Piolets d'Or 2013 - Review to be held

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The Piolets d'Or says it will shortly be holding a meeting with French and Italian partners to "review the event and establish a basis for the continued future of the Piolets d'Or." The announcement follows the resignation of two French-based climbing magazines from the organisation in protest at the decision by this year's jury to award Piolets d'Or to all six of the shortlisted climbing teams.

The Piolets d'Or organisation has released the following statement in response to the growing row over the decision by this year's jury to award the Piolets d'Or mountaineering prize to all six of the shortlisted climbing teams.

"The 2013 Piolets d'Or took place 3rd-6th April in Chamonix-Mont-Blanc and Courmayeur with close to a thousand people attending two evenings of presentations of the nominated expeditions and career of Lifetime Piolet d'Or recipient Kurt Diemberger. Visitors were impressed with a high level of organisation, and with the impressive and spectacular accounts of the visiting alpinists.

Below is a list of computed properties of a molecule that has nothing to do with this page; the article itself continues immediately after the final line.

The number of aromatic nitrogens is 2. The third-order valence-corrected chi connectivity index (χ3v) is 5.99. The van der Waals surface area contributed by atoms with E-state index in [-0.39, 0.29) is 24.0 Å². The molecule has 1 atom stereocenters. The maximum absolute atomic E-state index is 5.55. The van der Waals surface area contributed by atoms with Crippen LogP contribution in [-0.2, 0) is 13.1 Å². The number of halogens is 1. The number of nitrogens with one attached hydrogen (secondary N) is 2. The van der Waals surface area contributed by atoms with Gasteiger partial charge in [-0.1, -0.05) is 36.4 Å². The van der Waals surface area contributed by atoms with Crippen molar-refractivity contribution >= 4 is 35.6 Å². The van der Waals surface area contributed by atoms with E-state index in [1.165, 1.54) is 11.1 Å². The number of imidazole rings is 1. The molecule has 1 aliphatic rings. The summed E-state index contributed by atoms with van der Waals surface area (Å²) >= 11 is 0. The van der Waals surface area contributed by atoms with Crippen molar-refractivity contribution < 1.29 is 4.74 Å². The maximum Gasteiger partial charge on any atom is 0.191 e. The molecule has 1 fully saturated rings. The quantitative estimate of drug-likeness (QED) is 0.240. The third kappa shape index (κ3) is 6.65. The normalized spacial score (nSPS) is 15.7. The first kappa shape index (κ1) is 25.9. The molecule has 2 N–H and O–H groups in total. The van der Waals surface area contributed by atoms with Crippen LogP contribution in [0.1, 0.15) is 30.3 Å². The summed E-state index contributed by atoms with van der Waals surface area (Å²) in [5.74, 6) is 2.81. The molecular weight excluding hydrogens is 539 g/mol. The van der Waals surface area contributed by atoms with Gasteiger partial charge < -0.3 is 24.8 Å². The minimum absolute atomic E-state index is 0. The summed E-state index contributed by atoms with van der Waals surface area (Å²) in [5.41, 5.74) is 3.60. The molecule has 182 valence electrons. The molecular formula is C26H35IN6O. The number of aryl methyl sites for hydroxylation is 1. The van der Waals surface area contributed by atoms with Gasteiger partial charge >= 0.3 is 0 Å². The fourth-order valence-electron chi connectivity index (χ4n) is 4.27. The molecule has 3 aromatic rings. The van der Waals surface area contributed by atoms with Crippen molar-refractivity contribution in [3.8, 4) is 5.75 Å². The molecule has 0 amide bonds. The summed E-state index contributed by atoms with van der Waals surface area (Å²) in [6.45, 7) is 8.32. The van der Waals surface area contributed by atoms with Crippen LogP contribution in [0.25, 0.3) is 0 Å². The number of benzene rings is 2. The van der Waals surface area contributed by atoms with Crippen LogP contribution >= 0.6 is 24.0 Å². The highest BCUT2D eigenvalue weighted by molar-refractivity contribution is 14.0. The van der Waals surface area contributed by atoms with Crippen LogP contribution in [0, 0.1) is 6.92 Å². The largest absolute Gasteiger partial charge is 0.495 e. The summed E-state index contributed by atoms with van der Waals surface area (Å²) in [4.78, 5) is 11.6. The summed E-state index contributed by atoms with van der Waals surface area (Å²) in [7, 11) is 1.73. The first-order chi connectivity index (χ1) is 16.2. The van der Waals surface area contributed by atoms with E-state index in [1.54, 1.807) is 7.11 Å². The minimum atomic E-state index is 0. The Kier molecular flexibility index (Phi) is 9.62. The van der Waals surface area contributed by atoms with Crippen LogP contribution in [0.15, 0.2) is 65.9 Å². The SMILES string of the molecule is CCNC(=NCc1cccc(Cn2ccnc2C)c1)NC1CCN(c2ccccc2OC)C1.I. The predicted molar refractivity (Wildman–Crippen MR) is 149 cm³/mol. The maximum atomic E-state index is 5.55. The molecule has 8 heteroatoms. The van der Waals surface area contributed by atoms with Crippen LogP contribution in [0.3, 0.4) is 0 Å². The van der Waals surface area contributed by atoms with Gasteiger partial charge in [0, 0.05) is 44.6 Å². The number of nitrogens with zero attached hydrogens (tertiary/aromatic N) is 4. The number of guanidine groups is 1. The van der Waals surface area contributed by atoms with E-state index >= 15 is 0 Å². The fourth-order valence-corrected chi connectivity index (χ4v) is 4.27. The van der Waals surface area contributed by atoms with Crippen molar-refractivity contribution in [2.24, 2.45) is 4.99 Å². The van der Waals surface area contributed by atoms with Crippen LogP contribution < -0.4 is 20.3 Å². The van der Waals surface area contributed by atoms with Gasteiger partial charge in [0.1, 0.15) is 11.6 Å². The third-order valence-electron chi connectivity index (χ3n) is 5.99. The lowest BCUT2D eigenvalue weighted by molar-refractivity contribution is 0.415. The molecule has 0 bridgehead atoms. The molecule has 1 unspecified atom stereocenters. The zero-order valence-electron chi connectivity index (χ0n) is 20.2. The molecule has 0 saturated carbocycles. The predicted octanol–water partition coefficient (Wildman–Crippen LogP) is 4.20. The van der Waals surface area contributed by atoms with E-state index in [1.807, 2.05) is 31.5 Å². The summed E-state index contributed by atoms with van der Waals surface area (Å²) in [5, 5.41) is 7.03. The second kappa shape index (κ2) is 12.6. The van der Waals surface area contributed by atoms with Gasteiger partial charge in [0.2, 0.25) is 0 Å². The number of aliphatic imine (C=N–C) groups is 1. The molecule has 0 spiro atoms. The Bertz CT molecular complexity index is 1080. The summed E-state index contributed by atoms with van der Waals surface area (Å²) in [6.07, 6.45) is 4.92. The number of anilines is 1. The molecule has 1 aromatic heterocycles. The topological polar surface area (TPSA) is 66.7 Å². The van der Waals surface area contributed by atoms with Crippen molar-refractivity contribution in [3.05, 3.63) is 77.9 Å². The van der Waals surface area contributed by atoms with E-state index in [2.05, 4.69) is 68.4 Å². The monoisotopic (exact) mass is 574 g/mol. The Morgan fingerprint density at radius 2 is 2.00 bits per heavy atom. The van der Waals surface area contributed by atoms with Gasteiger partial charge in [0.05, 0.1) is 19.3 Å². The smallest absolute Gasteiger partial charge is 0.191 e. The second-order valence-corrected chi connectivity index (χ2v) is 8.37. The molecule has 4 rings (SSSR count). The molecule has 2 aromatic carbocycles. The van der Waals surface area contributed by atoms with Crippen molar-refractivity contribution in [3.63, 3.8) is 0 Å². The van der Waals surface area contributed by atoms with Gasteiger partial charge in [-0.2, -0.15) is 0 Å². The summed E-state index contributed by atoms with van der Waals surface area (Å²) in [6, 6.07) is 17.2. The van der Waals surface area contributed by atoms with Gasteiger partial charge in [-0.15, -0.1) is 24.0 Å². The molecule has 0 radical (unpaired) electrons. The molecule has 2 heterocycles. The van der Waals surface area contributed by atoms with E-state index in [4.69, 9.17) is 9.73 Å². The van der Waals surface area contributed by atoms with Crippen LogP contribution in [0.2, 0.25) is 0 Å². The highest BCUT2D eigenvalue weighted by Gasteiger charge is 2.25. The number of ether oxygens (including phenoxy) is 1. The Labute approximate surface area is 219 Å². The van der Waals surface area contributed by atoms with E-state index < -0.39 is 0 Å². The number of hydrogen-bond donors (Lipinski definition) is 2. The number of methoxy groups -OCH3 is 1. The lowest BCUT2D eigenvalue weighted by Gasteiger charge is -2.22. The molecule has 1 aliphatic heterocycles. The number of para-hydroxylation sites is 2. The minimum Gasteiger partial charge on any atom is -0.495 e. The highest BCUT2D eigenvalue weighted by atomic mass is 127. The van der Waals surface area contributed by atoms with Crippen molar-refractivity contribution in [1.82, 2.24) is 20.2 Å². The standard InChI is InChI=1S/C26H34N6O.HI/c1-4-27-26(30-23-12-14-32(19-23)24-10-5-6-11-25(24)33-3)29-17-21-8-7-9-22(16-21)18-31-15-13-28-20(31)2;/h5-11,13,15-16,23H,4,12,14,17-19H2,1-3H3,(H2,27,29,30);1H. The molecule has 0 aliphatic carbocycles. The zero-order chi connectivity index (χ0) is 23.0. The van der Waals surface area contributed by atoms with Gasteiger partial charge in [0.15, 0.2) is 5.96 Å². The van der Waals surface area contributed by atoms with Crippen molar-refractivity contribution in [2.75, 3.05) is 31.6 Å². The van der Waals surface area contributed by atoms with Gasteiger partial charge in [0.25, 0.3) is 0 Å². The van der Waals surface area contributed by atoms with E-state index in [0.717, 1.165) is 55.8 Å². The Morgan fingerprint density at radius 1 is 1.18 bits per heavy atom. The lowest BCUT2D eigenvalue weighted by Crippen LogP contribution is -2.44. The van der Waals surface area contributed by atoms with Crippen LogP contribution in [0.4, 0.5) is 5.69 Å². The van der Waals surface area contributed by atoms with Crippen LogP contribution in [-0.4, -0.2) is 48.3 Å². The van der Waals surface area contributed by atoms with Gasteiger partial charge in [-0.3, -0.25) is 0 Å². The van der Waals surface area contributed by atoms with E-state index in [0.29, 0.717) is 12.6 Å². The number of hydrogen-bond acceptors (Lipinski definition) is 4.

"Despite this success, there has been a certain amount of tension with éditions Nivéales - one of the co-founding partners of the Piolets d'Or.

"The organisation regrets the public announcement of those internal problems, but remains confident in the ability of those involved to continue with such a major event - driven by a common passion, a passion for alpinism.

"A meeting will be held in the coming days with the French and Italian partners of the event, to review the event and establish a basis for the continued future of the Piolets d'Or."

Editions Nivéales publish Montagnes a and Vertical magazines, as well as a number of other magazines covering outdoor activities . Manu Rivaud, editor-in-chief of Montagnes, announced this week on the magazine's website that he and the editor-in chief of Vertical had resigned from the Piolets d'Or organising committee.

Restructuring, journalism and editorial independence

Earlier this year, the Nivéales group announced that it will be implementing a restructuring plan involving the removal of five of its eight editors-in-chief. The restructuring programme  was first put forward in 2010 and at that time drew strong criticism from the Syndicat National des Journalistes, the main French journalists' union. The union pointed out that, even before re-structuring, the group had very few journalists on its permanent staff, and that these staff were "a guarantee of professionalism and journalistic quality of the various publications."

So it probably shouldn't be a surprise that the editors of two Nivéales publications have become rather aggressive in pursuit of an issue  that their employers may believe to be in their commercial interest.

All this year's winning climbs were in the Himalaya and Karakoram mountains. For more background, see Piolets d'Or 2013 - Winners and Quitters